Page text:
Reforms to Australia's corporate criminal responsibility laws picked up pace in 2021, following the Australia Law Reform Commission’s Final Report on corporate criminal responsibility in August 2020. The Federal Government has proposed amendments to the Australian Criminal Code which will introduce a new offence of failing to prevent bribery of a foreign public official: this is similar to the failure to prevent bribery offence in the UK Bribery Act 2010. Under this new offence, a company is automatically liable for bribery committed by an 'associate' (including a subsidiary, officer, employee, agent, contractor, or third-party service provider) for the company’s gain, unless the company can demonstrate that it had 'adequate procedures' in place designed to prevent the bribery from occurring. This amendment in essence expands the range of conduct for which a company will be strictly liable.
The Federal Government finalised its consultation of its 'adequate procedures' guidance and is expected to finalise its guidance before the new bribery offence is passed into law. Initial indications are that this guidance will largely follow similar guidance issued by authorities in the US and the UK.
The Federal Government has passed reforms to Australia’s sanctions regime, including the introduction of 'Magnitsky' style sanctions. In addition to establishing a human rights sanctions program, the Government has indicated that it may also establish sanctions programs targeting grand corruption, malicious cyber activity and the proliferation of weapons of mass destruction. Other conceivable thematic sanctions which may be introduced are programs targeting foreign interference, transnational drug trafficking and other forms of transnational crime, given these are already targets of US sanctions programs.
These changes are likely to increase the sanctions risks to businesses operating in Australia as, until now, Australia’s sanctions regime has been state-focused.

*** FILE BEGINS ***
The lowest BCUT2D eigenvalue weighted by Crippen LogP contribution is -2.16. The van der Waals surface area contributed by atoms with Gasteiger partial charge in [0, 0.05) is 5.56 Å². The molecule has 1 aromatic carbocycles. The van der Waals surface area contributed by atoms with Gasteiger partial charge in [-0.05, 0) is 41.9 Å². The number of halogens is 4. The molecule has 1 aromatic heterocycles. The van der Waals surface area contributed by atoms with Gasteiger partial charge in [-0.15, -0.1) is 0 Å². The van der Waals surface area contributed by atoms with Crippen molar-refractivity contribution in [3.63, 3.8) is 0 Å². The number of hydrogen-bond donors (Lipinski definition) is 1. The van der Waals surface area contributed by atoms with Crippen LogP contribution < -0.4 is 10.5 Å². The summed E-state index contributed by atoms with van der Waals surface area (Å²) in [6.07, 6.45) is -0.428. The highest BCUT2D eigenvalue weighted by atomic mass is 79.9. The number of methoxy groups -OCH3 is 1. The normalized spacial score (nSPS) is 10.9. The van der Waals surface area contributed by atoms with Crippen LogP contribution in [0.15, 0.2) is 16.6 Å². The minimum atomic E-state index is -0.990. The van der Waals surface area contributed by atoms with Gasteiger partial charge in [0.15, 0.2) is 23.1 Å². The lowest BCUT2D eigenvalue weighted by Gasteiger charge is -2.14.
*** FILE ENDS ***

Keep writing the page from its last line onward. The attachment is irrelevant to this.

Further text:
However, once Australia adopts sanctions that are issues- focused, sanctions risks will be more likely to materialise in countries not subject to comprehensive sanctions.
There are growing stakeholder expectations that companies will align their operations with international human rights standards covering everything from modern slavery to engagement with indigenous peoples. This increase in stakeholder expectations has also driven greater uptake of human rights due diligence in M&A transactions and large-scale supply agreements, which we expect to increase, given the Federal Government’s recent law reform to enable a Magnitsky style sanctions regime as discussed previously.
Modern slavery compliance continues to be a focus for corporate Australia with the Federal reporting regime entering its second round. Civil society ranking exercises have garnered significant attention and are serving to fulfil the Federal Government’s stated aim of driving a race to the top in this area.
In June 2021, the Federal Parliament recommended that the review of the Modern Slavery Act 2018 (Cth) be brought forward as soon as possible following the conclusion of the first reporting cycle on 30 June 2021, and that the review should consider provisions for strengthening and broadening the Modern Slavery Act – together with the establishment of an independent body to oversee and enforce its implementation.
New South Wales (NSW) has recently proposed amendments to its own modern slavery regime by removing the NSW-specific reporting regime and instead establishing (amongst other things) an Anti-Slavery Commissioner, and introducing new criminal offences to prohibit slavery, servitude, child forced labour and child forced marriage. It is also likely that NSW businesses with total turnover of between AUD$50 million and AUD$100 million will be encouraged by the new Anti-Slavery Commissioner to report voluntarily under the federal regime.
The ESG megatrend continues to build in Australia due to increasing stakeholder expectations and legislative developments. It is crucial that companies actively embed their ESG policies and positions into day-to-day operations and work to forge a robust ESG risk and compliance culture.
Rachel Nicolson – Partner, Disputes & Investigations